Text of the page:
Several years ago, I was watching a popular talk show when the host introduced the author of a new book, The Gift of Fear. Although Gavin de Becker’s topic was dark and sinister, it was necessary and the premise remains the same today. We’ve been given the ability to fear. It’s wired into us. And when we’re confronted with the thing we fear, we should listen to the still, small voice inside our heads that tells us to run, to flee. It’s a gift and it’s benefited me on more than one occasion. I’ve been followed. I’ve been approached. And I’ve been spared, perhaps due to the gift of fear and most definitely due to the grace of God.
But fear isn’t just a gift that alerts us to situations which may bring us harm, in order to deliver us from them. I believe it can also be a gift in the midst of many situations, harmful or not, in order to drive us to the one, the only one, who can deliver us within them, not just from them.
For most of us, the past several months have been a constant test of what we truly believe about the goodness and character of God. Do we believe he’s good when life feels like anything but good? Do we trust him to orchestrate our lives when every option we’ve explored seems bleak? For school, for work, for health, for well-being. With each passing day, our faith has been tried in very real, concrete ways, as well as in ways we might not have expected. Ways that lead us to question our understanding of God’s word and our reliance upon it.
I admit I have fear. I go to bed wondering if my kids are going to be ok. If they’re going to be permanently scarred from isolation. If they’re going to struggle more through the teen years because they’re missing out. I fear they’ll be harmed. I fear for their salvation. I fear for their choices. I fear for this country. For it’s future. For our own. I fear for my own purpose. For my dreams. For my relationships. For my continued adherence to God’s word. I awake each day with those same thoughts hanging in my mind. Many fears. Many doubts. Many uncertainties.
Yet some days, it doesn’t really feel like fear. Perhaps this is you. Perhaps some days it is that subtle realization that you’re holding your breath, as a good friend of mine said. Waiting. Waiting. Anticipating the next thing that will rip the lid off of any semblance of normalcy you’ve managed to construct over the past few months. A normal you’re desperately holding on to, as if it were your last tether to survival. Perhaps it’s the weight on your chest that wakes with you each morning and reclines with you each night. Perhaps it’s that feeling you can’t quite shake, a subtle foreboding that your life will never be the same again. All the things you cannot name, but you’re sure will destroy you and everything you love all the same.
And if I am on social media at all on any given day, I’ll be told to have even more fear. I’ll be confronted with all of the what ifs and what could happens. And if I choose to think a certain way about a certain thing, differently than another person, I’ll be told my fears are unfounded; that I’m not trusting the Lord. And yet, I know the authors of those posts have fear too. They’re calling out the people with whom they disagree and yet they’re seemingly blind to what they fear themselves. Perhaps they fear government infringement on their liberty, their freedom. Perhaps they fear losing their personal autonomy. Perhaps they fear losing their job, the economic stability. Perhaps the ability to worship freely. Whatever it is, it’s something, whether they’re willing to admit it or not. And like the fears I’ve owned, their fears are valid and should be owned as well.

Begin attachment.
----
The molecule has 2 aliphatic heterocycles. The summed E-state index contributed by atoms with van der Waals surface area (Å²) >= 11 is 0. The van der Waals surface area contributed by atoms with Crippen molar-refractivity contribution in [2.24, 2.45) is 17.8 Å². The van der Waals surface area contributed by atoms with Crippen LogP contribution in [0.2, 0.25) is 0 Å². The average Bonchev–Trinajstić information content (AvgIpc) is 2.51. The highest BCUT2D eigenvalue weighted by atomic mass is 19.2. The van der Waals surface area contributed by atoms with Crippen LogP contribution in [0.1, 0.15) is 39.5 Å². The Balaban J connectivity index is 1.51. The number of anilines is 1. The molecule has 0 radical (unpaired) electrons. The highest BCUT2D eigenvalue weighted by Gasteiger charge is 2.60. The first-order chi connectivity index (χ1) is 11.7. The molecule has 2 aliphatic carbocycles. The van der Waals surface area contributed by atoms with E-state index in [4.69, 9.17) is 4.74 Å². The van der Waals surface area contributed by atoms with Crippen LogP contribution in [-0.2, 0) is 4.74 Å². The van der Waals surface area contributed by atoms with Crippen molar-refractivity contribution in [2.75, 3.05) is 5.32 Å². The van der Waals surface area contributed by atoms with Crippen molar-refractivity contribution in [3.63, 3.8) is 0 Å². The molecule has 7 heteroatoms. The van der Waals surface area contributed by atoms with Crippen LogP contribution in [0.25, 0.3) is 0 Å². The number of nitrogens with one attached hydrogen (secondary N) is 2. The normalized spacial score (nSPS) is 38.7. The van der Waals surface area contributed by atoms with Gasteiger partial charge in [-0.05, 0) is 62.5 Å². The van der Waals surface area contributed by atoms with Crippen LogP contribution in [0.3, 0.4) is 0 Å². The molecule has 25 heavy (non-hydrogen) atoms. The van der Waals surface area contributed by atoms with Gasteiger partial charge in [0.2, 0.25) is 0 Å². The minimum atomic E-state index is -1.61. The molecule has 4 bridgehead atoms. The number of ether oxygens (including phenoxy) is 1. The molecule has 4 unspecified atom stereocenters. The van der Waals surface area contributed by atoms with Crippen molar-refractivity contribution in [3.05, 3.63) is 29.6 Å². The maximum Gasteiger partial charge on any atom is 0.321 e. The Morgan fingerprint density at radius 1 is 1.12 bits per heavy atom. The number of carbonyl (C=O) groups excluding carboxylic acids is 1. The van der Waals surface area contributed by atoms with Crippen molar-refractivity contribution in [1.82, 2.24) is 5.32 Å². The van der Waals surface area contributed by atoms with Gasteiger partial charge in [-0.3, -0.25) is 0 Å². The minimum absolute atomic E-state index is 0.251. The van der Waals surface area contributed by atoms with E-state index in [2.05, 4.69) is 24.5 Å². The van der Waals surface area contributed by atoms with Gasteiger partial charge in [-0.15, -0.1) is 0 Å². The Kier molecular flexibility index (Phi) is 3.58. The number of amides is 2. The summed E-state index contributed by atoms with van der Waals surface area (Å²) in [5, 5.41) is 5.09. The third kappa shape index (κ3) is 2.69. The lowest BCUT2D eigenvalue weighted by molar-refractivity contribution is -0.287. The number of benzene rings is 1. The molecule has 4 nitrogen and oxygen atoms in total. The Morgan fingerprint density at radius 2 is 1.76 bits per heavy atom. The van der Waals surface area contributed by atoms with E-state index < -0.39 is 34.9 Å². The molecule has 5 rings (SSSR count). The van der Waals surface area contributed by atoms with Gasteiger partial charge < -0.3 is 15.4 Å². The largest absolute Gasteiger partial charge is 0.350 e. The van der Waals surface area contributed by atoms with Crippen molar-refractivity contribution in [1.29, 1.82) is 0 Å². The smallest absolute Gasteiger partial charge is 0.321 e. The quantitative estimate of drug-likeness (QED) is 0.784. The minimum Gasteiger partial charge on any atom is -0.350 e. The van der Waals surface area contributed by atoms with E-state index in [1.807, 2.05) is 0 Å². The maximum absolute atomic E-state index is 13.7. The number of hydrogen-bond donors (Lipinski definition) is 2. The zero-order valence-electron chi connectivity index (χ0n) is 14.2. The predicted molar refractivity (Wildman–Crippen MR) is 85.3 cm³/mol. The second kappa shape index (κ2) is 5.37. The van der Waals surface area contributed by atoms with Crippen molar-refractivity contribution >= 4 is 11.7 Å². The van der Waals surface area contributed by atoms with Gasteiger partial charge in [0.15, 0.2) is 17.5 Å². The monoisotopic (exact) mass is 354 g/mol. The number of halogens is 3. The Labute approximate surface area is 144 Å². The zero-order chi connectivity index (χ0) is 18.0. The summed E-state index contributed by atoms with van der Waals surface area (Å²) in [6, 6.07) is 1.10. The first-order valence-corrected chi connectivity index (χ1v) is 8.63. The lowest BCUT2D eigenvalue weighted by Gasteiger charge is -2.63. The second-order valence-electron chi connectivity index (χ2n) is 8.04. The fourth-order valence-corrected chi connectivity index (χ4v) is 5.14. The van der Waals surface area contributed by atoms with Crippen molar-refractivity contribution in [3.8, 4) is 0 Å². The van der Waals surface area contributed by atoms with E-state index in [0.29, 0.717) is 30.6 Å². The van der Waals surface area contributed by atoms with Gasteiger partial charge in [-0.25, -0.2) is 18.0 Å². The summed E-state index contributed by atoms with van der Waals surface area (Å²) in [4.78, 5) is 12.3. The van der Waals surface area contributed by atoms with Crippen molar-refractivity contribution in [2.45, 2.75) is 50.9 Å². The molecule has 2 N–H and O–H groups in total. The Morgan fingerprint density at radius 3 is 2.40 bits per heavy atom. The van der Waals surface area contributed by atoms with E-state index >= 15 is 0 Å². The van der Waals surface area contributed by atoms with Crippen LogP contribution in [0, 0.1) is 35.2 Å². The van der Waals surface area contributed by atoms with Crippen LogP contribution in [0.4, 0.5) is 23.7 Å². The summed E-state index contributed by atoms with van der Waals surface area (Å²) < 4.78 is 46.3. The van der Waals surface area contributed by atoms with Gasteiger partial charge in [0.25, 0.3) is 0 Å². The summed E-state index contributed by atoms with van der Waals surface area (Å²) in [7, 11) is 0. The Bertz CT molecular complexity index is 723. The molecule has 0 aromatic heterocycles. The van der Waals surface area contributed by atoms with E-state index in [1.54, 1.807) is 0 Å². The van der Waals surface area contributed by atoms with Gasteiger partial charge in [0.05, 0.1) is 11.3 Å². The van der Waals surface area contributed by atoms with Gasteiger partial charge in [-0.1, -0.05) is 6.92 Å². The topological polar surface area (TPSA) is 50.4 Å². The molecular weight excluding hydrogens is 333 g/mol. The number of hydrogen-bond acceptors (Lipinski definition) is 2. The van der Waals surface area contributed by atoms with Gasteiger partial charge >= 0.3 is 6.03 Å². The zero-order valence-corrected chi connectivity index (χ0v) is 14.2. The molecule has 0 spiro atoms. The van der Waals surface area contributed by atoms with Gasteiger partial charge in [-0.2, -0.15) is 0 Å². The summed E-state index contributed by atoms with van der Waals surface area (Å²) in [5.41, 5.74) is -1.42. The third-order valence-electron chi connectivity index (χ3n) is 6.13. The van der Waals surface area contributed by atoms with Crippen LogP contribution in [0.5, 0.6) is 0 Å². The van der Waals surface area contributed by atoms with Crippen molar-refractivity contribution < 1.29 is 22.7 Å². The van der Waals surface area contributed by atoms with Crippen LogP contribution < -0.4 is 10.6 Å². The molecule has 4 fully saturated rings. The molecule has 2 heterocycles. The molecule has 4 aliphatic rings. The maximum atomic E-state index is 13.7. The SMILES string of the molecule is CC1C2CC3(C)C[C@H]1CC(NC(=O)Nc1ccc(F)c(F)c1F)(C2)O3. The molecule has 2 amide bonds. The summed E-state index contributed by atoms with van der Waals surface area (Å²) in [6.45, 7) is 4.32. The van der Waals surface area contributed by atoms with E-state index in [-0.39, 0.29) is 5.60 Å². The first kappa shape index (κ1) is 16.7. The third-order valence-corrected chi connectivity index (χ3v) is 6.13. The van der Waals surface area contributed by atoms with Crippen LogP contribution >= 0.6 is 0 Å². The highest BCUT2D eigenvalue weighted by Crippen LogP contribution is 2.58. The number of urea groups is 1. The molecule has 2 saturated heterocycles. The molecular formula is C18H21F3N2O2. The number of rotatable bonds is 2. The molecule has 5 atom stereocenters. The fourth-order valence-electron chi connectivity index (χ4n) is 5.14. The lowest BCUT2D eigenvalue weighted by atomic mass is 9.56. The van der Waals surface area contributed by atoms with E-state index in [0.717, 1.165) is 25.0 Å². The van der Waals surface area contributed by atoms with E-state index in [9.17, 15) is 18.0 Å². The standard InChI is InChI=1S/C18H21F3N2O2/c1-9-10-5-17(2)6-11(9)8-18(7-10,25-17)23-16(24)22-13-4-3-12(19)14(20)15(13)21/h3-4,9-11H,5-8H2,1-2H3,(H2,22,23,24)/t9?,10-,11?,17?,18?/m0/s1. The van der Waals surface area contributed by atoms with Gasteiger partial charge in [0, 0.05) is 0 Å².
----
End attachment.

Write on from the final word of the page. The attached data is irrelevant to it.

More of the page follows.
There is nothing inherently wrong with having fear. It is a gift after all. Something given to us by our creator in certain circumstances, for certain purposes. And yet, fear is something we must learn to rule. To reign in. To use to bring us closer to Christ and in line with his view of our lives and our eternity. We must learn the difference between living in fear and living with fear. It is a vast difference. And it is the difference between faith and disobedience; between belief and denial.
God’s word is clear. Many times in Scripture we are told not to fear, not to worry, not to lose heart. We are told to trust. We are told God is sovereign, he is good, and he is our deliverer. Our conqueror. Our comforter. Our king. So we must learn to live with fear and not in it. We must learn to heed the voice of the one who beckons us in our fear. The one who can deliver us. The one who can give us his peace. And we do that by giving our fear over to him. We see it. We own it. We lay it down. And we believe his word over it.
Fear is a gift because it calls us to the Lord. It draws us to him. It tells us there is something we’re holding on to, something we’re refusing to relinquish, something we need to let go. To lay at the feet of Jesus. And leave. There, with our savior. The giver of all good gifts, including fear.
Pslam 23: The Lord is my shepherd; I shall not want. He makes me lie down in green pastures. He leads me beside still waters. He restores my soul. He leads me in paths of righteousness for his name’s sake. Even though I walk through the valley of the shadow of death, I will fear no evil, for you are with me; your rod and your staff, they comfort me. You prepare a table before me in the presence of my enemies; you anoint my head with oil; my cup overflows. Surely goodness and mercy shall follow me all the days of my life, and I shall dwell in the house of the Lord forever. (ESV)